By Neo4j Staff | May 15, 2015
Excerpt from PwC Technology Forecast – Remapping the database landscape
The power of this level of data aggregation is just now becoming apparent. In the biotech industry, specific skills and knowledge are always at a premium. Companies in public health are starting to use graph-facilitated SaaS to solve business problems. Some of the world’s most knowledge-intensive organizations, including multinational banks, media companies, space agencies, and logistics companies, are also using graph databases, and intelligence agencies have been using them for a decade. Others will follow.
The graph store is one of many innovations creating a sea change in database technology. This issue of the Technology Forecast explores the promise and upheaval caused by these new technologies. This article provides a deeper look at graph technology and how it is similar to other NoSQL1 data stores, which are explored in an earlier article.
What is a graph store?
At Zephyr Health, the pivotal technology is a Neo4j graph store used to find and traverse relationships between entities in data originally ingested using MongoDB, a document database. Document databases are useful for unstructured data, but Zephyr Health had troubles with indexing and latency at web scale, which is why it added the graph database.2
The standard corporate data storehouse, the relational database management system (RDBMS), cannot begin to provide the speedy, flexible search support of a graph. An RDBMS needs absolute consistency among its rows and columns. The difference between a “join” in an RDBMS and in a graph store is like the difference between a precision dovetail joint in woodwork and a freeform Tinkertoy construct. Graphs only need to join or connect at a single point to have useful meaning in searches.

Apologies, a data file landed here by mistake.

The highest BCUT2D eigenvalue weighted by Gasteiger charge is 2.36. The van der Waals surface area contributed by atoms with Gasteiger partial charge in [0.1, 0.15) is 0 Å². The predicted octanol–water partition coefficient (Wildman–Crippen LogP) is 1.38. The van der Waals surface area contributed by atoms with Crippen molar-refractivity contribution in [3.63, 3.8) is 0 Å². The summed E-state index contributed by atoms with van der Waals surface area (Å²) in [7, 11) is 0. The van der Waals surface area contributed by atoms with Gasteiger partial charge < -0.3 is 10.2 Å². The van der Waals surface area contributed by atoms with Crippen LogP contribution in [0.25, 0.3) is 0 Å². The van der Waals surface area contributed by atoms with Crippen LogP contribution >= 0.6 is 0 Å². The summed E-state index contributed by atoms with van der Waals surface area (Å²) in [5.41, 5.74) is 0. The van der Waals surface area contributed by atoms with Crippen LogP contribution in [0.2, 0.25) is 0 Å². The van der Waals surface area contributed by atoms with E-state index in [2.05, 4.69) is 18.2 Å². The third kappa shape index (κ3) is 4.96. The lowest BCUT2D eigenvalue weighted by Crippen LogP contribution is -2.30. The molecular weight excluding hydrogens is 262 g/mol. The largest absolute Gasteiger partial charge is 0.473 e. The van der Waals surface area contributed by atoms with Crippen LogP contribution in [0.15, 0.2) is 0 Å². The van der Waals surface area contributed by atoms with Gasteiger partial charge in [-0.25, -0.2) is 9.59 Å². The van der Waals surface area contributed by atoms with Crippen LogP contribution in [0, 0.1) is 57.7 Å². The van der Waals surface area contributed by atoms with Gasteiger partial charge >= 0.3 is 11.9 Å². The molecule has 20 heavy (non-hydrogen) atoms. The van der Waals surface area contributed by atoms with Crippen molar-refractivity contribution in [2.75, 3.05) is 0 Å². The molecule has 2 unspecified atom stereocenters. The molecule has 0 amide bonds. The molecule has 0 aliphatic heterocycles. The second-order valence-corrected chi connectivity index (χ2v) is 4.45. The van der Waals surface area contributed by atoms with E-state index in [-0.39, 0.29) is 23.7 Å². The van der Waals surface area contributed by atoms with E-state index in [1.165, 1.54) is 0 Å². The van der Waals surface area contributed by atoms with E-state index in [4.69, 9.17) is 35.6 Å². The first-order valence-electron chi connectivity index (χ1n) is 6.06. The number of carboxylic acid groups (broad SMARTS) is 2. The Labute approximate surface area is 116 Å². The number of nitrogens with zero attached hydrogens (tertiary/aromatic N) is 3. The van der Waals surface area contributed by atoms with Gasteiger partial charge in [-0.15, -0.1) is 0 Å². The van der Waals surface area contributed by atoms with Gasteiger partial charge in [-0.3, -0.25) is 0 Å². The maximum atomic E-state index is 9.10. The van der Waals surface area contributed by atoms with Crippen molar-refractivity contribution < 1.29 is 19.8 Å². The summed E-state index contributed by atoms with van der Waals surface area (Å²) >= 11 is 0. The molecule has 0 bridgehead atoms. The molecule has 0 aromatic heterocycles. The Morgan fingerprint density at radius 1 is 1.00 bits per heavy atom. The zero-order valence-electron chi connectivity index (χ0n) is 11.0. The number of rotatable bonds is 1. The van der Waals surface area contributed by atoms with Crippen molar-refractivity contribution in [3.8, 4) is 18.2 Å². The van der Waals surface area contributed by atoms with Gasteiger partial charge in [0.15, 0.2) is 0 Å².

Effectively using graph technology poses its own challenges: the technology is relatively new and only recently capable of web-scale integration tasks. To take advantage of the technology, Zephyr Health needed to resolve some scalability and latency issues associated with web-scale graph environments.
A NoSQL graph store contains malleable maps of entities (named people, places, and things) and how they’re related. Entities become the nodes and relationships become the connections (developers call them edges) in these maps, which can take any shape. If you’re modeling your extended organization, for example, the relationships that appear in a native graph store can add to or become your model.
What’s different in a graph store from a database perspective is the sheer volume of connections, or relationships—how people, places, and things relate to one another through those interactions.
If your data is rich, you’ll see lots of relationships between the entities in native graph form. Older database technologies place less emphasis on relationships, resulting in less context. Graphs offer the chance for richer context through more connections and any-to-any data models rather than the usual tabular or hierarchical models. Graphs can store converted tabular and hierarchical document object information, too, but the graph’s uniqueness and power is in its ability to map any-to-any relationships. Relationship richness of this kind boosts the integration potential and the contextual relevance of the data being represented.
Read the full article.